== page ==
By the standards of the day, however, this was a shot across the bow. In God Outwitted Me, you wrote, “Within eighteen months of the signing of the document, eighteen of the twenty-eight signers had left Mississippi, two left later, and only eight continued their total ministry vocation in the state.”
In 2013, the fiftieth anniversary of Medgar Evers’ death, the Mississippi Annual Conference presented The Emma Elzy Award, an award celebrating those who had contributed to the improvement of race relations in Mississippi, to “the 28 ministers.” Eight of the twenty-eight signers who were still living were present. You and your colleague, the Rev. Keith Tonkel, accepted the award for the 28. In your remarks, you said, “Fifty years ago some young men, now old men, signed a statement, and now this Annual Conference is saying, ‘We appreciate that.’ God outwits us.”
How do you view your statement today?
Reiff believes the reason that it was so prophetic was that it was the church speaking to the church – but also it was a small group of Methodists speaking to their denomination. He compared it to “The Letter From a Birmingham Jail” and the response that the pastors made to that. Almost every person that signed the statement – 28 signing it – ended up leaving. Many of us went to California.
These were days of great turmoil.
This was a sign of how dramatic it was: Dow Kirkpatrick – the most liberal pastor in Georgia back then – left to be the pastor at First Methodist Church in Evanston, Illinois. Back then, it was one of the most liberal churches in Methodism. Dow invited me to be his associate minister. Instead, I chose to plant a church in Southern California.
You felt you had to leave because of threats?
We had threats. We didn’t have crosses burned on our lawn, but Jerry got telephone calls.
My church got angry with me and held special meetings. It was a new congregation. They loved me as the only pastor they ever knew. We were flavored with people from all over the nation because we were in Gulfport – there was a big air base nearby and a big veterans hospital facility and a retirement home. We had people in the congregation from all over the United States. That made it less against me.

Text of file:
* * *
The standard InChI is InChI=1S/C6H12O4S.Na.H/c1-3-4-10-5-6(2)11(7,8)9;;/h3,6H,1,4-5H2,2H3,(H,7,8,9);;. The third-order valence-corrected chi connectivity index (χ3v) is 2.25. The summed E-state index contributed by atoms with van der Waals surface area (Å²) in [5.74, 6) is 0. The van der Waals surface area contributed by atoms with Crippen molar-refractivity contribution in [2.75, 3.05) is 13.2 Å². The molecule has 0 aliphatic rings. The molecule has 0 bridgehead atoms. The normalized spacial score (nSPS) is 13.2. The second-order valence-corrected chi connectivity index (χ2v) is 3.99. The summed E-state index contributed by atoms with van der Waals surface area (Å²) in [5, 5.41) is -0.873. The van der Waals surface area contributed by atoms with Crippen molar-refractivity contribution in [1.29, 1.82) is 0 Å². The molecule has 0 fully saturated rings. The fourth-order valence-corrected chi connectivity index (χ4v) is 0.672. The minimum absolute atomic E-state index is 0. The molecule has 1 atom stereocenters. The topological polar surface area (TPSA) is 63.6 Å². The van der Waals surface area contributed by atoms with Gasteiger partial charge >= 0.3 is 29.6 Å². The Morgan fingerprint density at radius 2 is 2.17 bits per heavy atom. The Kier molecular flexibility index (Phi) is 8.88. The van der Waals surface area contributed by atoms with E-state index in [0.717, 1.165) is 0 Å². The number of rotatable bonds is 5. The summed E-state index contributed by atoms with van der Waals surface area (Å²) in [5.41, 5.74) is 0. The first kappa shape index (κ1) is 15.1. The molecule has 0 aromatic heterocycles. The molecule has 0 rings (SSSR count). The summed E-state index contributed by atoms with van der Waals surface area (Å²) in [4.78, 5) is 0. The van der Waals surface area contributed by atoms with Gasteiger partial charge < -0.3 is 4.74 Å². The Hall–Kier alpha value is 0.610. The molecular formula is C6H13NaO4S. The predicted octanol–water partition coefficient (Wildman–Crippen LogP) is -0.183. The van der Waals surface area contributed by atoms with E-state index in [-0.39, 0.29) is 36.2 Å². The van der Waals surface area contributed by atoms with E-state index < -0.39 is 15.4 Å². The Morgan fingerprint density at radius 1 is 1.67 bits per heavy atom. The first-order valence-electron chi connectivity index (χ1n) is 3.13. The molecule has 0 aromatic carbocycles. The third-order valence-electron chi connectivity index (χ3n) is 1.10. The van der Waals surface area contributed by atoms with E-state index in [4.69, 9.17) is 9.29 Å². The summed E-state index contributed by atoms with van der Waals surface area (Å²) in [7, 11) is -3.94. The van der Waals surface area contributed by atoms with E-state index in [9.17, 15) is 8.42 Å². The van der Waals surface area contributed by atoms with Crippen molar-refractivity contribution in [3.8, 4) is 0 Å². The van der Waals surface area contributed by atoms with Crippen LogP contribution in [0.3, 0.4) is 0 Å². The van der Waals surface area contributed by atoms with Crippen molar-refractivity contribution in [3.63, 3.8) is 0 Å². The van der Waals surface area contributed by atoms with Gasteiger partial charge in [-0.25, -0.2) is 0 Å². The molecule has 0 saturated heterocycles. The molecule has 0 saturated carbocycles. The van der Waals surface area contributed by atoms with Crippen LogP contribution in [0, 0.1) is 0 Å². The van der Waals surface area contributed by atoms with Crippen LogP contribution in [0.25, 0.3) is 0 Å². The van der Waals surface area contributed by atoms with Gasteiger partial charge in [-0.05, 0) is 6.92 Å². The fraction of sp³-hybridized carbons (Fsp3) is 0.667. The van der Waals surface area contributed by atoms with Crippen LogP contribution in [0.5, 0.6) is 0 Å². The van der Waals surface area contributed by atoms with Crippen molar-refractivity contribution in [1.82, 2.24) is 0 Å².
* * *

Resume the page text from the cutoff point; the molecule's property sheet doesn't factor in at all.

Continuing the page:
My closest friend in the town – in terms of ministers – was the Rev. Henry Clay, Jr. He was black, and he became a leader after all this in the Mississippi Conference. I can’t believe this now, but we never had him in our home and he never had us in his home. He told me later that they didn’t have the sit-in people that were traveling on buses come to our church because they knew where I stood and they didn’t want that threatened. But we never visited in his home until he moved to California. That’s the ugliness beneath the surface.
Bishop Gerald Kennedy called you and invited you to California. Kennedy was a fascinating maverick. He was despised by fundamentalists of his era, but evangelicals within Methodism considered him an ally. Interestingly enough, he wrote an article for the first issue of Good News magazine, became the chair to the Board of Evangelism, and led the crusade committee of the 25-day Billy Graham preaching mission in 1963 when it was held in Los Angeles.